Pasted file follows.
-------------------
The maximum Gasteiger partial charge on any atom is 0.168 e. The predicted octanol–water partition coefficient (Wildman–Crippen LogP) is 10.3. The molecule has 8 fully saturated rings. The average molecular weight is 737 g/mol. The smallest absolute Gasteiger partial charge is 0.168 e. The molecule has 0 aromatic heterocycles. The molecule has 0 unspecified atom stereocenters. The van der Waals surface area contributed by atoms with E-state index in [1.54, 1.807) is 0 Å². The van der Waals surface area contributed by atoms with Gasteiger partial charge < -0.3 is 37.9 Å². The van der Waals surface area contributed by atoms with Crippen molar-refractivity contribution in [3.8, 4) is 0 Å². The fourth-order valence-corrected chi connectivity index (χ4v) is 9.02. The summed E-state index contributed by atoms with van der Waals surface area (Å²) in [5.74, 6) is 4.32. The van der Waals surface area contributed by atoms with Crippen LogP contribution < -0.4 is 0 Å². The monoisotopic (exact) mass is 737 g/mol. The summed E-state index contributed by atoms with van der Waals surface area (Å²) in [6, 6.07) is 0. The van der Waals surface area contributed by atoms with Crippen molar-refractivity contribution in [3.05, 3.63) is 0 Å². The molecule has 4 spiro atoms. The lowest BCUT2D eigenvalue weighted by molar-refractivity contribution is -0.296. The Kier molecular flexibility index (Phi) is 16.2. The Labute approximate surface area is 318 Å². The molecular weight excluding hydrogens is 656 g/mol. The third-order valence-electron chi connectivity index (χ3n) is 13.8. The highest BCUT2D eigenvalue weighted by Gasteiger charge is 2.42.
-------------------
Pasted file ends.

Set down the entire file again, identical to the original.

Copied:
The maximum Gasteiger partial charge on any atom is 0.168 e. The predicted octanol–water partition coefficient (Wildman–Crippen LogP) is 10.3. The molecule has 8 fully saturated rings. The average molecular weight is 737 g/mol. The smallest absolute Gasteiger partial charge is 0.168 e. The molecule has 0 aromatic heterocycles. The molecule has 0 unspecified atom stereocenters. The van der Waals surface area contributed by atoms with E-state index in [1.54, 1.807) is 0 Å². The van der Waals surface area contributed by atoms with Gasteiger partial charge < -0.3 is 37.9 Å². The van der Waals surface area contributed by atoms with Crippen molar-refractivity contribution in [3.8, 4) is 0 Å². The fourth-order valence-corrected chi connectivity index (χ4v) is 9.02. The summed E-state index contributed by atoms with van der Waals surface area (Å²) in [5.74, 6) is 4.32. The van der Waals surface area contributed by atoms with Crippen LogP contribution < -0.4 is 0 Å². The monoisotopic (exact) mass is 737 g/mol. The summed E-state index contributed by atoms with van der Waals surface area (Å²) in [6, 6.07) is 0. The van der Waals surface area contributed by atoms with Crippen molar-refractivity contribution in [3.05, 3.63) is 0 Å². The molecule has 4 spiro atoms. The lowest BCUT2D eigenvalue weighted by molar-refractivity contribution is -0.296. The Kier molecular flexibility index (Phi) is 16.2. The Labute approximate surface area is 318 Å². The molecular weight excluding hydrogens is 656 g/mol. The third-order valence-electron chi connectivity index (χ3n) is 13.8. The highest BCUT2D eigenvalue weighted by Gasteiger charge is 2.42.